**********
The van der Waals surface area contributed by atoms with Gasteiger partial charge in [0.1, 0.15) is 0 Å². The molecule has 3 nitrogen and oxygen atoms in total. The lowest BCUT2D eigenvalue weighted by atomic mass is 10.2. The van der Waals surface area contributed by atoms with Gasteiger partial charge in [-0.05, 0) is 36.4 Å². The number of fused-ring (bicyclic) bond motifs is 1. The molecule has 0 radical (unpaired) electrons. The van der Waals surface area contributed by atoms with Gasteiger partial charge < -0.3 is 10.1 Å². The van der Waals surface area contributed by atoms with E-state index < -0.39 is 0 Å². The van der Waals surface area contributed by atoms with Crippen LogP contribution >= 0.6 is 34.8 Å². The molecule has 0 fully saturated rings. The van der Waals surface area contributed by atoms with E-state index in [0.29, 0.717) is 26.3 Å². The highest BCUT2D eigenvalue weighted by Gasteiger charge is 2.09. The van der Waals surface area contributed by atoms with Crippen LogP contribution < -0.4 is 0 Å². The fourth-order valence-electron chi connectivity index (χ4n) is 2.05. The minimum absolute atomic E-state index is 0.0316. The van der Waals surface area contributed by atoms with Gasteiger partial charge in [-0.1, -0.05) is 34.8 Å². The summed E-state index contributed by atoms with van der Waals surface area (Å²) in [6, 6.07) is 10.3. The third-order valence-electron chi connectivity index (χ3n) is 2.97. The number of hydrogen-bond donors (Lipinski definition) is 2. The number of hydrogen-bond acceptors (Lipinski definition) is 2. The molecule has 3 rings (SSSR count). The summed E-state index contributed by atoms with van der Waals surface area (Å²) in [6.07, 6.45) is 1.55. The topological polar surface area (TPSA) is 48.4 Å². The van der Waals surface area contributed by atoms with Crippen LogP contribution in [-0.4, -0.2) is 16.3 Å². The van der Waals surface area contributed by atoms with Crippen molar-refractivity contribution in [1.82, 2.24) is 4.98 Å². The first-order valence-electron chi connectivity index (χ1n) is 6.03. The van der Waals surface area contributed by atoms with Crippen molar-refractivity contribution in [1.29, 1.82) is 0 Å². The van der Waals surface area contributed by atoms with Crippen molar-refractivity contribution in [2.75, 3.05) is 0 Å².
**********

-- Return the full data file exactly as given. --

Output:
The van der Waals surface area contributed by atoms with Gasteiger partial charge in [0.1, 0.15) is 0 Å². The molecule has 3 nitrogen and oxygen atoms in total. The lowest BCUT2D eigenvalue weighted by atomic mass is 10.2. The van der Waals surface area contributed by atoms with Gasteiger partial charge in [-0.05, 0) is 36.4 Å². The number of fused-ring (bicyclic) bond motifs is 1. The molecule has 0 radical (unpaired) electrons. The van der Waals surface area contributed by atoms with Gasteiger partial charge < -0.3 is 10.1 Å². The van der Waals surface area contributed by atoms with E-state index < -0.39 is 0 Å². The van der Waals surface area contributed by atoms with Crippen LogP contribution >= 0.6 is 34.8 Å². The molecule has 0 fully saturated rings. The van der Waals surface area contributed by atoms with E-state index in [0.29, 0.717) is 26.3 Å². The highest BCUT2D eigenvalue weighted by Gasteiger charge is 2.09. The van der Waals surface area contributed by atoms with Crippen LogP contribution < -0.4 is 0 Å². The fourth-order valence-electron chi connectivity index (χ4n) is 2.05. The minimum absolute atomic E-state index is 0.0316. The van der Waals surface area contributed by atoms with Gasteiger partial charge in [-0.1, -0.05) is 34.8 Å². The summed E-state index contributed by atoms with van der Waals surface area (Å²) in [6, 6.07) is 10.3. The third-order valence-electron chi connectivity index (χ3n) is 2.97. The number of hydrogen-bond donors (Lipinski definition) is 2. The number of hydrogen-bond acceptors (Lipinski definition) is 2. The molecule has 3 rings (SSSR count). The summed E-state index contributed by atoms with van der Waals surface area (Å²) in [6.07, 6.45) is 1.55. The topological polar surface area (TPSA) is 48.4 Å². The van der Waals surface area contributed by atoms with Crippen LogP contribution in [-0.4, -0.2) is 16.3 Å². The van der Waals surface area contributed by atoms with Crippen molar-refractivity contribution in [1.82, 2.24) is 4.98 Å². The first-order valence-electron chi connectivity index (χ1n) is 6.03. The van der Waals surface area contributed by atoms with Crippen molar-refractivity contribution in [1.29, 1.82) is 0 Å². The van der Waals surface area contributed by atoms with Crippen molar-refractivity contribution in [2.75, 3.05) is 0 Å².